The present paper aims to review the value of Action Research in the evolution of sustainable mHealth. On the one hand, mHealth is a medically and economically massively expanding domain. On the other hand, the mHealth development suffers from a serious lack of sustainability, which has become particularly evident through the concept of “pilotitis.” The proposed methodological remedy shows a high congruence to the principle of AR. A quantitative and qualitative literature research is performed. Each result from the qualitative literature (...)
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  17.  2
    Hermeneutic of Performing Data.Karamjit S. Gill - 2017 - AI and Society 32 (3):309-320.
  18.  4
    Converging Technologies and a Modern Man: Emergence of a New Type of Thinking.Anna Gorbacheva & Sergei Smirnov - 2017 - AI and Society 32 (3):465-473.
    The processes of changing the way of thinking, typical for modern people, and subsequently shaping a new “Homo clicking” individual are analyzed. The authors consider a specific mindset of “Homo clicking” illustrating it with some patterns and modes of action that characterize individuals in the human–machine interface. Under this frame, the influence of modern converging technologies upon human conduct is examined and functional redistribution between human beings and technical devices is outlined. In the literature, the latter phenomenon is referred to (...)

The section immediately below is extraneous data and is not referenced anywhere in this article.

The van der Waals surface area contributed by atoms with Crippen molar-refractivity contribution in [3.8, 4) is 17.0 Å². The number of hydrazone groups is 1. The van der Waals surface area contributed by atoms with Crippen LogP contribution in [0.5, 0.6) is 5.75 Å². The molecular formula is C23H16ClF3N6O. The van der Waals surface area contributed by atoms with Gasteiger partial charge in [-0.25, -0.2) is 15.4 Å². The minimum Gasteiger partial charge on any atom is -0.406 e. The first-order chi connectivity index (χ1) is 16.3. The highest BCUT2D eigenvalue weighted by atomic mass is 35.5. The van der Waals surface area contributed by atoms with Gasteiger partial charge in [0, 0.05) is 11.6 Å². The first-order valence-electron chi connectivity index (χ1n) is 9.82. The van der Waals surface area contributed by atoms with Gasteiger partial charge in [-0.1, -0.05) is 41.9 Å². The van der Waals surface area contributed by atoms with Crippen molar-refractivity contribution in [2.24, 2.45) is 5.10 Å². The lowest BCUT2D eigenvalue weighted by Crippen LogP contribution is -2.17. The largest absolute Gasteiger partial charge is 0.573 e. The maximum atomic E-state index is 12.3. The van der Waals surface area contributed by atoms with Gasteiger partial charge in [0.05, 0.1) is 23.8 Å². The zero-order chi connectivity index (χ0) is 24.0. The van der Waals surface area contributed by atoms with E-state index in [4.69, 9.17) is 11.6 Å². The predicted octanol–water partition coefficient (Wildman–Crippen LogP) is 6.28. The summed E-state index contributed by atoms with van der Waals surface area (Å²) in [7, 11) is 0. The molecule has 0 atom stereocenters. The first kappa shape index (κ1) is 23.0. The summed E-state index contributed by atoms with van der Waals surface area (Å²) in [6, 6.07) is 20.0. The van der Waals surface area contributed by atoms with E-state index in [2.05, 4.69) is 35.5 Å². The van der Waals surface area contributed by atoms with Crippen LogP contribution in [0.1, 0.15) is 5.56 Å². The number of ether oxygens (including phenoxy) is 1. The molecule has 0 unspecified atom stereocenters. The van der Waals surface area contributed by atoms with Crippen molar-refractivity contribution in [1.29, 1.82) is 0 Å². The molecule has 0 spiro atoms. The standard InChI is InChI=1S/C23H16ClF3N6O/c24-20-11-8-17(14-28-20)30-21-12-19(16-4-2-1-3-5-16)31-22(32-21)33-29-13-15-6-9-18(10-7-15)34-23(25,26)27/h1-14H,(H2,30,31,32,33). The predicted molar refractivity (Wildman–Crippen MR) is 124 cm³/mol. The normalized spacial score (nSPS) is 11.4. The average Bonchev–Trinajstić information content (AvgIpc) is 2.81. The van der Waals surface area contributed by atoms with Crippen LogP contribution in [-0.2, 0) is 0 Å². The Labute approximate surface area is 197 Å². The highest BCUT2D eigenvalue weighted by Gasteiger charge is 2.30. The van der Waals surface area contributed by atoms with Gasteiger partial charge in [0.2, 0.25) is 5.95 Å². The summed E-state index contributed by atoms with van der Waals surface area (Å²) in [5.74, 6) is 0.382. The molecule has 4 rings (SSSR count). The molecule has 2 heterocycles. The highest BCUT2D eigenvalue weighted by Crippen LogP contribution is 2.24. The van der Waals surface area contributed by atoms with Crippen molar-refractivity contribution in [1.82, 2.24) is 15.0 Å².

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  19.  16
    From Alan Turing to Modern AI: Practical Solutions and an Implicit Epistemic Stance.George F. Luger & Chayan Chakrabarti - 2017 - AI and Society 32 (3):321-338.
    It has been just over 100 years since the birth of Alan Turing and more than 65 years since he published in Mind his seminal paper, Computing Machinery and Intelligence. In the Mind paper, Turing asked a number of questions, including whether computers could ever be said to have the power of “thinking”. Turing also set up a number of criteria—including his imitation game—under which a human could judge whether a computer could be said to be “intelligent”. Turing’s paper, as (...)
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  20.  4
    Comparative Foundations of Eastern and Western Thought.Daniel Memmi - 2017 - AI and Society 32 (3):359-368.